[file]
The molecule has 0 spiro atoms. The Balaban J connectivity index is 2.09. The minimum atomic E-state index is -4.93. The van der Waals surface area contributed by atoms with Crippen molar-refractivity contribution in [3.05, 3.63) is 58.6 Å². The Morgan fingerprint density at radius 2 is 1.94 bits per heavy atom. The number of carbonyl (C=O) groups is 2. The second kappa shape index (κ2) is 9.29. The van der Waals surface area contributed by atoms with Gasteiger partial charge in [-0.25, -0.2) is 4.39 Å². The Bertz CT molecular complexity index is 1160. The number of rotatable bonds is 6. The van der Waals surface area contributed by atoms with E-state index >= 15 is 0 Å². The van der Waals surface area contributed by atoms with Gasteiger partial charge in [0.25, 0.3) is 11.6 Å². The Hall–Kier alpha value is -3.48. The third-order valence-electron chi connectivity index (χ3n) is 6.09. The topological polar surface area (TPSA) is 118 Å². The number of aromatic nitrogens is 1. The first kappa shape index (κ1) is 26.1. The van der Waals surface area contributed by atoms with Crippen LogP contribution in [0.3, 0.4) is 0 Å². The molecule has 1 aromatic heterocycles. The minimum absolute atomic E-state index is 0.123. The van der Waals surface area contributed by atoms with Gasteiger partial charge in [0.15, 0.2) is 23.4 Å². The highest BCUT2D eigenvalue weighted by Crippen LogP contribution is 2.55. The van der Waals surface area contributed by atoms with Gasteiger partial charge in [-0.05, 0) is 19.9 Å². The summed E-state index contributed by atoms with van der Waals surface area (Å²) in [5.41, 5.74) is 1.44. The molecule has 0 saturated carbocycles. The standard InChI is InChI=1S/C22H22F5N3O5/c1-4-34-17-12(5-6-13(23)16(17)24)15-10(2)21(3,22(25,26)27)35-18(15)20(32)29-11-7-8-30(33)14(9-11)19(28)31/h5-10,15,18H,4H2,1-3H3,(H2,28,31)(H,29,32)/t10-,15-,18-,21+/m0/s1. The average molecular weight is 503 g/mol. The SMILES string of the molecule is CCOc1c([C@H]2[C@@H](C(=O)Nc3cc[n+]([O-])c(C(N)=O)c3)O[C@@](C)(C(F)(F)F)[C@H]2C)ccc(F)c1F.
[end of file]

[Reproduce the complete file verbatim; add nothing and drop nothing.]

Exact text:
The molecule has 0 spiro atoms. The Balaban J connectivity index is 2.09. The minimum atomic E-state index is -4.93. The van der Waals surface area contributed by atoms with Crippen molar-refractivity contribution in [3.05, 3.63) is 58.6 Å². The Morgan fingerprint density at radius 2 is 1.94 bits per heavy atom. The number of carbonyl (C=O) groups is 2. The second kappa shape index (κ2) is 9.29. The van der Waals surface area contributed by atoms with Gasteiger partial charge in [-0.25, -0.2) is 4.39 Å². The Bertz CT molecular complexity index is 1160. The number of rotatable bonds is 6. The van der Waals surface area contributed by atoms with E-state index >= 15 is 0 Å². The van der Waals surface area contributed by atoms with Gasteiger partial charge in [0.25, 0.3) is 11.6 Å². The Hall–Kier alpha value is -3.48. The third-order valence-electron chi connectivity index (χ3n) is 6.09. The topological polar surface area (TPSA) is 118 Å². The number of aromatic nitrogens is 1. The first kappa shape index (κ1) is 26.1. The van der Waals surface area contributed by atoms with Crippen LogP contribution in [0.3, 0.4) is 0 Å². The molecule has 1 aromatic heterocycles. The minimum absolute atomic E-state index is 0.123. The van der Waals surface area contributed by atoms with Gasteiger partial charge in [0.15, 0.2) is 23.4 Å². The highest BCUT2D eigenvalue weighted by Crippen LogP contribution is 2.55. The van der Waals surface area contributed by atoms with Gasteiger partial charge in [-0.05, 0) is 19.9 Å². The summed E-state index contributed by atoms with van der Waals surface area (Å²) in [5.41, 5.74) is 1.44. The molecule has 0 saturated carbocycles. The standard InChI is InChI=1S/C22H22F5N3O5/c1-4-34-17-12(5-6-13(23)16(17)24)15-10(2)21(3,22(25,26)27)35-18(15)20(32)29-11-7-8-30(33)14(9-11)19(28)31/h5-10,15,18H,4H2,1-3H3,(H2,28,31)(H,29,32)/t10-,15-,18-,21+/m0/s1. The average molecular weight is 503 g/mol. The SMILES string of the molecule is CCOc1c([C@H]2[C@@H](C(=O)Nc3cc[n+]([O-])c(C(N)=O)c3)O[C@@](C)(C(F)(F)F)[C@H]2C)ccc(F)c1F.